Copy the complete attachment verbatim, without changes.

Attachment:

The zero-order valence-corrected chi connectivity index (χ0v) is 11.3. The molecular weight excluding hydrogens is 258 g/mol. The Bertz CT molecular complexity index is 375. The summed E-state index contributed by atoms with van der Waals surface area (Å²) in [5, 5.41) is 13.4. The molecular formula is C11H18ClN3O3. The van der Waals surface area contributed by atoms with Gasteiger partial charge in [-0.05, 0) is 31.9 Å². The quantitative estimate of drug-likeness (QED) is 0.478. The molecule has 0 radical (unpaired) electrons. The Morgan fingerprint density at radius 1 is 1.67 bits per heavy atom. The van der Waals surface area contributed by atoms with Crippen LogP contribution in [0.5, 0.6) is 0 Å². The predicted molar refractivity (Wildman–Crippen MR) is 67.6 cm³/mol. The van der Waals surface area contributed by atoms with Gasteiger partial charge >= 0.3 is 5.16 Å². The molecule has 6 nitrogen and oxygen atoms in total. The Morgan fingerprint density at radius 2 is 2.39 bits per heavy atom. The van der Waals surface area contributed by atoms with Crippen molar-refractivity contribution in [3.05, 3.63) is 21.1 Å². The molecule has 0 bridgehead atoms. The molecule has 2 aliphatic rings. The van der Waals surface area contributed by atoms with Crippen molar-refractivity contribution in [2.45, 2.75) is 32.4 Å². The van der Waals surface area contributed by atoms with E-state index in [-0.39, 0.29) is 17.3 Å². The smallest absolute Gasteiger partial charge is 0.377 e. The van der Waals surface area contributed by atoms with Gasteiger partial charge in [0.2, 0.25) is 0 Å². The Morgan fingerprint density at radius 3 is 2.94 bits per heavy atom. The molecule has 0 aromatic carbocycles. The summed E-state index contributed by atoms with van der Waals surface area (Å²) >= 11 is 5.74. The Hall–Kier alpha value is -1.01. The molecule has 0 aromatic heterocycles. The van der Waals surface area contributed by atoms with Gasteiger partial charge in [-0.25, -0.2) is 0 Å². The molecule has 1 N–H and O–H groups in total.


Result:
The zero-order valence-corrected chi connectivity index (χ0v) is 11.3. The molecular weight excluding hydrogens is 258 g/mol. The Bertz CT molecular complexity index is 375. The summed E-state index contributed by atoms with van der Waals surface area (Å²) in [5, 5.41) is 13.4. The molecular formula is C11H18ClN3O3. The van der Waals surface area contributed by atoms with Gasteiger partial charge in [-0.05, 0) is 31.9 Å². The quantitative estimate of drug-likeness (QED) is 0.478. The molecule has 0 radical (unpaired) electrons. The Morgan fingerprint density at radius 1 is 1.67 bits per heavy atom. The van der Waals surface area contributed by atoms with Crippen LogP contribution in [0.5, 0.6) is 0 Å². The predicted molar refractivity (Wildman–Crippen MR) is 67.6 cm³/mol. The van der Waals surface area contributed by atoms with Gasteiger partial charge >= 0.3 is 5.16 Å². The molecule has 6 nitrogen and oxygen atoms in total. The Morgan fingerprint density at radius 2 is 2.39 bits per heavy atom. The van der Waals surface area contributed by atoms with Crippen molar-refractivity contribution in [3.05, 3.63) is 21.1 Å². The molecule has 0 bridgehead atoms. The molecule has 2 aliphatic rings. The van der Waals surface area contributed by atoms with Crippen molar-refractivity contribution in [2.45, 2.75) is 32.4 Å². The van der Waals surface area contributed by atoms with E-state index in [-0.39, 0.29) is 17.3 Å². The smallest absolute Gasteiger partial charge is 0.377 e. The van der Waals surface area contributed by atoms with Gasteiger partial charge in [0.2, 0.25) is 0 Å². The Morgan fingerprint density at radius 3 is 2.94 bits per heavy atom. The molecule has 0 aromatic carbocycles. The summed E-state index contributed by atoms with van der Waals surface area (Å²) >= 11 is 5.74. The Hall–Kier alpha value is -1.01. The molecule has 0 aromatic heterocycles. The van der Waals surface area contributed by atoms with Gasteiger partial charge in [-0.25, -0.2) is 0 Å². The molecule has 1 N–H and O–H groups in total.